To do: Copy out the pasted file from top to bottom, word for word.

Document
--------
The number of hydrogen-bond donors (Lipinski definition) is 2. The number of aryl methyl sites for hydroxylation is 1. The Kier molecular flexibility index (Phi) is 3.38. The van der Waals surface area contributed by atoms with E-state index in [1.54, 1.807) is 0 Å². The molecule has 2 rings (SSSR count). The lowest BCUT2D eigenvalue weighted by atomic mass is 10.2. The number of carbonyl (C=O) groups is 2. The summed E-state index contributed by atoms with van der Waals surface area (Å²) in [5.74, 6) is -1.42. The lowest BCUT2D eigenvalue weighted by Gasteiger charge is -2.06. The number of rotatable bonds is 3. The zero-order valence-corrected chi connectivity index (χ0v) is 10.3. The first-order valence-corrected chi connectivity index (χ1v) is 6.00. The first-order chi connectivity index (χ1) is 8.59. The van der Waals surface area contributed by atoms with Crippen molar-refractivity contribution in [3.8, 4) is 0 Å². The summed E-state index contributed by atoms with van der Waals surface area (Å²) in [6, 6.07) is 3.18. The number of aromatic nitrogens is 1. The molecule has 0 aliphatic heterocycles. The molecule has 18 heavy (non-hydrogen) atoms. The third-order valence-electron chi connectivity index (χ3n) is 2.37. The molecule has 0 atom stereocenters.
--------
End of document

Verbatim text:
The number of hydrogen-bond donors (Lipinski definition) is 2. The number of aryl methyl sites for hydroxylation is 1. The Kier molecular flexibility index (Phi) is 3.38. The van der Waals surface area contributed by atoms with E-state index in [1.54, 1.807) is 0 Å². The molecule has 2 rings (SSSR count). The lowest BCUT2D eigenvalue weighted by atomic mass is 10.2. The number of carbonyl (C=O) groups is 2. The summed E-state index contributed by atoms with van der Waals surface area (Å²) in [5.74, 6) is -1.42. The lowest BCUT2D eigenvalue weighted by Gasteiger charge is -2.06. The number of rotatable bonds is 3. The zero-order valence-corrected chi connectivity index (χ0v) is 10.3. The first-order valence-corrected chi connectivity index (χ1v) is 6.00. The first-order chi connectivity index (χ1) is 8.59. The van der Waals surface area contributed by atoms with Crippen molar-refractivity contribution in [3.8, 4) is 0 Å². The summed E-state index contributed by atoms with van der Waals surface area (Å²) in [6, 6.07) is 3.18. The number of aromatic nitrogens is 1. The molecule has 0 aliphatic heterocycles. The molecule has 18 heavy (non-hydrogen) atoms. The third-order valence-electron chi connectivity index (χ3n) is 2.37. The molecule has 0 atom stereocenters.